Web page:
Science Inventory

An Integrative data mining approach to identifying Adverse Outcome Pathway (AOP) Signatures

Citation:

Oki, N. AND S. Edwards. An Integrative data mining approach to identifying Adverse Outcome Pathway (AOP) Signatures. TOXICOLOGY. Elsevier Science Ltd, New York, NY, 350:49-61, (2016).

Impact/Purpose:

Adverse Outcome Pathways can expand and enhance the use of ToxCast and other in vitro toxicity information by providing a mechanistic link to adverse outcomes of regulatory concern, but the expert-driven development of AOPs is labor-intensive and time-consuming. This work is intended to complement that process by creating a broad array of computationally-predicted AOPs (cpAOPs) by data mining of publicly available data. This increases the coverage of AOPs and provides minimal information in many cases where nothing is available otherwise. It also provides a starting point for expert-driven development of AOPs and thereby potentially accelerating that process.

Description:

The Adverse Outcome Pathway (AOP) framework is a tool for making biological connections and summarizing key information across different levels of biological organization to connect biological perturbations at the molecular level to adverse outcomes for an individual or population. Computational approaches to explore and determine these connections can accelerate the assembly of AOPs. By leveraging the wealth of publicly available data covering chemical effects on biological systems, computationally-predicted AOPs (cpAOPs) were assembled via data mining of high-throughput screening (HTS) in vitro data, in vivo data and other disease phenotype information. Frequent Itemset Mining (FIM) was used to find associations between the gene targets of ToxCast HTS assays and disease data from Comparative Toxicogenomics Database (CTD) by using the chemicals as the common aggregators between datasets. The method was also used to map gene expression data to disease data from CTD. A cpAOP network was defined by considering genes and diseases as nodes and FIM associations as edges. This network contained 18,283 gene to disease associations for the ToxCast data and 110,253 for CTD gene expression. Two case studies show the value of the cpAOP network by extracting subnetworks focused either on fatty liver disease or the Aryl Hydrocarbon Receptor (AHR). The subnetwork surrounding fatty liver disease included many genes known to play a role in this disease. When querying the cpAOP network with the AHR gene, an interesting subnetwork including glaucoma was identified. While substantial literature exists to support the potential for AHR ligands to elicit glaucoma, it was not explicitly captured in the public annotation information in CTD. The subnetwork from this analysis suggests a cpAOP that includes changes in CYP1B1 expression. These case studies highlight the value in integrating multiple data sources when defining cpAOPs for HTS data.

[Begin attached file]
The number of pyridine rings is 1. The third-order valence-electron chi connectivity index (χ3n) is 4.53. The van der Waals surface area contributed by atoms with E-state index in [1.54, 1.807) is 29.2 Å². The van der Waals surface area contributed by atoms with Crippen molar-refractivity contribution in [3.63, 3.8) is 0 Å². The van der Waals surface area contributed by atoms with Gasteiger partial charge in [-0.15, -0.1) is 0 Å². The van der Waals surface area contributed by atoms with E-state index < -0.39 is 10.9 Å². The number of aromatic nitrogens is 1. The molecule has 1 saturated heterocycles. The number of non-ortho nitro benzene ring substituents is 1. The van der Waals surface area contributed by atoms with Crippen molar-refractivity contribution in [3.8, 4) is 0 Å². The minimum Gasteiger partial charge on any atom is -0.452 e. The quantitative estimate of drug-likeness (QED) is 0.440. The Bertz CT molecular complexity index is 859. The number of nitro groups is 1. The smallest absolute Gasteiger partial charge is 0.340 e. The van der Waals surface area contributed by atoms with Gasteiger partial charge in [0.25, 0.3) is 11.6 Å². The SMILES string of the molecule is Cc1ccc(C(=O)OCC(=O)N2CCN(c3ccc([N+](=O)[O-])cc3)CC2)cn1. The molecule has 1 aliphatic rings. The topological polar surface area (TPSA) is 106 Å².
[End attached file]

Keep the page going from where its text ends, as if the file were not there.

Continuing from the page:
URLs/Downloads:

http://dx.doi.org/10.1016/j.tox.2016.04.004   Exit

Record Details:

Record Type: DOCUMENT (JOURNAL/PEER REVIEWED JOURNAL)
Product Published Date: 03/28/2016
Record Last Revised: 11/22/2017
OMB Category: Other
Record ID: 336737

Organization:

U.S. ENVIRONMENTAL PROTECTION AGENCY

OFFICE OF RESEARCH AND DEVELOPMENT

NATIONAL HEALTH AND ENVIRONMENTAL EFFECTS RESEARCH LABORATORY

INTEGRATED SYSTEMS TOXICOLOGY DIVISION